Frequently Asked Questions - Amendments to the Land Designation Sections of the Indian Act and related regulations

Q.1) What are First Nation designated lands?

First Nation designated lands are reserve lands that a First Nation has agreed to lease for commercial, agricultural, recreational or other purposes which is voted on by the members of a First Nation according to the rules of the Indian Referendum Regulations. Similar to how a municipality would zone land for a specific purpose off a reserve, First Nations who operate under the Indian Act identify lands on their reserve for specific purposes following a land designation process. Designated lands remain reserve lands. When a First Nation designates land, it allows a business partner to temporarily run a business on a specified portion of the reserve while the First Nation retains its interest in the land. This arrangement allows First Nations to economically benefit from their lands and to manage them according to their by-laws.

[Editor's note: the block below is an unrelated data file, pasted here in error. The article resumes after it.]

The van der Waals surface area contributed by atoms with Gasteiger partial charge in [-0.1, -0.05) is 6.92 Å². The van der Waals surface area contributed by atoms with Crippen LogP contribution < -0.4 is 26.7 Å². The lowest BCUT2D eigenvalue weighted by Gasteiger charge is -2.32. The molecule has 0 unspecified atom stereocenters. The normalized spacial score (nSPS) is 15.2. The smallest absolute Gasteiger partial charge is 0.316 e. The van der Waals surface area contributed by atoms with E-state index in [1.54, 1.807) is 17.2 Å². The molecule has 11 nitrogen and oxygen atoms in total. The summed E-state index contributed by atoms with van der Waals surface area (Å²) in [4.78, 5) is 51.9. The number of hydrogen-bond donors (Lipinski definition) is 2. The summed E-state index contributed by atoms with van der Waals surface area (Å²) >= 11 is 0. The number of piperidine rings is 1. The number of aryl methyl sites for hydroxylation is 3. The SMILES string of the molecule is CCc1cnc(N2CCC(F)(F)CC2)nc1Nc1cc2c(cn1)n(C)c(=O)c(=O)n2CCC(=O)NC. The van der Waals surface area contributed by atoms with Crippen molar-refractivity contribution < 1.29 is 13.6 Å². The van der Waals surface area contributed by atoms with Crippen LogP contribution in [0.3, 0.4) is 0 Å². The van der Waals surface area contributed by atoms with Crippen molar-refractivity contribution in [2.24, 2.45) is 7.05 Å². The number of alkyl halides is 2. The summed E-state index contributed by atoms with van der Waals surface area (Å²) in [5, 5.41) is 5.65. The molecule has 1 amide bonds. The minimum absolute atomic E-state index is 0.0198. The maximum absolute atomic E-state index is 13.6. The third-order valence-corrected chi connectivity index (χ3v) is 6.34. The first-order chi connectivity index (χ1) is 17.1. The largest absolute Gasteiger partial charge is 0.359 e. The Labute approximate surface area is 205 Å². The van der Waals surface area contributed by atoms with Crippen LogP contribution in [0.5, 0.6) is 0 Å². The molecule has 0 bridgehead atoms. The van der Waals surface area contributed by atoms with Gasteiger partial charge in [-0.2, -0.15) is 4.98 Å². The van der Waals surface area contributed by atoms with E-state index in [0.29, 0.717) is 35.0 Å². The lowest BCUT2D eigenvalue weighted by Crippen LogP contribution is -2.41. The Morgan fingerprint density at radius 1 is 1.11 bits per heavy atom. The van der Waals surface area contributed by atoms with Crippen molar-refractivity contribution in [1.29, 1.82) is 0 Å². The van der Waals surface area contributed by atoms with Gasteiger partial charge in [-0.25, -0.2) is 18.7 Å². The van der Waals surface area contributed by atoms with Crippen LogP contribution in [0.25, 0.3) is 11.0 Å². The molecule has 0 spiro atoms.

Q.2) Why did the Government of Canada make amendments to the designation provisions of the Indian Act?

The amendments to the designation provisions of the Indian Act respond to First Nations who have expressed frustration with the long standing, overly complex and lengthy process of designating land. For First Nations operating under the Indian Act, land designation is a prerequisite for economic development on reserve and is the legal instrument that permits leasing on First Nation land.

The changes will speed up the process to designate lands and, as a result, provide greater flexibility for First Nations to take advantage of time-sensitive economic development opportunities.

Q.3) What are the amendments?

The amendments will expedite the process for designating lands administered under the Indian Act to further improve the ability of First Nations to take full advantage of potential economic development and investment opportunities on reserve. Specifically, they: